What goes through your mind in the morning before your feet hit the floor? Is it a mental listing of all that awaits you this day? Is it a lingering rehash of the today that ended as you fell asleep last night? Perhaps it is a stir-pot of emotions, whether they synergize into empowering optimism, conspire toward debilitating fear, or blend in some measure of both. Personally, a fresh to-do list and an urgency to conquer its demands greet me anew each morning as the alarm falls silent. Eager to accomplish, it is easy to bound out of bed and beeline toward first-things-first, pursuing my passions in my strength. Some such days end with the satisfaction of completion, while others draw to a close with too few checkmarks on the checklist, yet in all self-directed days, these two most vital things I carelessly and regrettably leave behind—God’s purposes and His power.

To a people stirred to faith by the fresh news of the gospel and imploring, “What shall we do?” Peter replied, “Repent and be baptized, every one of you, in the name of Jesus Christ for the forgiveness of your sins. And you will receive the gift of the Holy Spirit.”1 This Holy Spirit, this gift from God, elevates our perspectives and straightens our priorities. He guides us in all truth, for instance, making known to us the words and ways of Christ,2 so we can live our days effectively in newfound wisdom. When we open ourselves to the Spirit, He puts God’s desires in our heart3 and in our mind4, then His purposes become our purposes, and our life has meaning. He blesses each one of us individually with Spiritual gifts5—wisdom, knowledge, faith, discernment and others—and we go forth collectively in His power.6 Through the Spirit, God pours out his love into our soul7, and throughout a lifetime of todays He steadily transforms us into the likeness of Christ8 with ever-increasing glory9. Our days change, for we ourselves are changed, and our lives bear fruit that lasts for eternity10. In the Spirit, God’s purposes become our purposes, and before our feet hit the floor, our days become His.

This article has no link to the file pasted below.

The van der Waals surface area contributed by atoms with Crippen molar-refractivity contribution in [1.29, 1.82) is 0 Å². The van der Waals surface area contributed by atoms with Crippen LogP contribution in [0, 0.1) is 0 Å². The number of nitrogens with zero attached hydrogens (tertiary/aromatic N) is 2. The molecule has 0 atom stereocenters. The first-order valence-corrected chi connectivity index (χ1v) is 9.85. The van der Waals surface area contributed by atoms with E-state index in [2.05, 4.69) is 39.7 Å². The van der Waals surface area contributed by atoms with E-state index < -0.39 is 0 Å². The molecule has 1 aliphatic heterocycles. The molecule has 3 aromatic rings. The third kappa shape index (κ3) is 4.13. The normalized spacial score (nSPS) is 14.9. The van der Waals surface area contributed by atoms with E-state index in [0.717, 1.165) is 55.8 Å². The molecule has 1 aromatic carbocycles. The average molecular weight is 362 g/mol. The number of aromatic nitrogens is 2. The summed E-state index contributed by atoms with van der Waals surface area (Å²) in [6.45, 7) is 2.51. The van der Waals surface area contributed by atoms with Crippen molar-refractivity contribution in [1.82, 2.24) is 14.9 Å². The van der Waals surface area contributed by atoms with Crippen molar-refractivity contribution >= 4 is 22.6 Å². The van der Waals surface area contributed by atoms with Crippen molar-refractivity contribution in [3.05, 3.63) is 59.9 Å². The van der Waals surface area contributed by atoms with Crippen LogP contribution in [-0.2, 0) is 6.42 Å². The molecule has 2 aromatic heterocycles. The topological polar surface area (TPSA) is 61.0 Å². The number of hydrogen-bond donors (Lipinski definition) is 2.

Father, slow me down today and redirect me, that your purposes would supersede my purposes and my plans be subjected to yours. Grace me to see your Spirit at work all around me and deep within me, that I would join Him and bring you glory. In Jesus’ name I pray. Amen.

Christ in me is wisdom.

1 Acts 2:37, 38
2 John 16:13-15
3 Ezekiel 36:26, 27
4 Romans 8:5
5 1 Corinthians 12:1-11
6 Acts 1:8
7 Romans 5:5
8 2 Thessalonians 2:13
9 2 Corinthians 3:18
10 John 15:16